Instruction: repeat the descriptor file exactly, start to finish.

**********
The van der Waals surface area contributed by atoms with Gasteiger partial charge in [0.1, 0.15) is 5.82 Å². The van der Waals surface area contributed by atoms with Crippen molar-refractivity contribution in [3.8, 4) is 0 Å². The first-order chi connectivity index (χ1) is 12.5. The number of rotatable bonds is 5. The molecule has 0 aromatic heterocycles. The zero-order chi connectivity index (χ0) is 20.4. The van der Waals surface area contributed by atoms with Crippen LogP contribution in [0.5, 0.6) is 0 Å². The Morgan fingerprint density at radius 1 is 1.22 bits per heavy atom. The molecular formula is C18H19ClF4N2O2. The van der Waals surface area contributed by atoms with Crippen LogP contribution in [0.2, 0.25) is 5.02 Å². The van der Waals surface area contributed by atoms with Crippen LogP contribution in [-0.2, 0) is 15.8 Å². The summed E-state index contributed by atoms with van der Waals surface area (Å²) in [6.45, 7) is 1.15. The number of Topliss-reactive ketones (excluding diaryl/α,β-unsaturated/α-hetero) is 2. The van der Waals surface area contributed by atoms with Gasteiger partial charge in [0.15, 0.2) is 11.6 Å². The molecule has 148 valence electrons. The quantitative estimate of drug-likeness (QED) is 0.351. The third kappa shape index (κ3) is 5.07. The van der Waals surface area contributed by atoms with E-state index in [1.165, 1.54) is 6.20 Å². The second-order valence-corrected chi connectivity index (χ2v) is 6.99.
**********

The van der Waals surface area contributed by atoms with Gasteiger partial charge in [0.1, 0.15) is 5.82 Å². The van der Waals surface area contributed by atoms with Crippen molar-refractivity contribution in [3.8, 4) is 0 Å². The first-order chi connectivity index (χ1) is 12.5. The number of rotatable bonds is 5. The molecule has 0 aromatic heterocycles. The zero-order chi connectivity index (χ0) is 20.4. The van der Waals surface area contributed by atoms with Crippen LogP contribution in [0.5, 0.6) is 0 Å². The Morgan fingerprint density at radius 1 is 1.22 bits per heavy atom. The molecular formula is C18H19ClF4N2O2. The van der Waals surface area contributed by atoms with Crippen LogP contribution in [0.2, 0.25) is 5.02 Å². The van der Waals surface area contributed by atoms with Crippen LogP contribution in [-0.2, 0) is 15.8 Å². The summed E-state index contributed by atoms with van der Waals surface area (Å²) in [6.45, 7) is 1.15. The number of Topliss-reactive ketones (excluding diaryl/α,β-unsaturated/α-hetero) is 2. The van der Waals surface area contributed by atoms with Gasteiger partial charge in [0.15, 0.2) is 11.6 Å². The molecule has 148 valence electrons. The quantitative estimate of drug-likeness (QED) is 0.351. The third kappa shape index (κ3) is 5.07. The van der Waals surface area contributed by atoms with E-state index in [1.165, 1.54) is 6.20 Å². The second-order valence-corrected chi connectivity index (χ2v) is 6.99.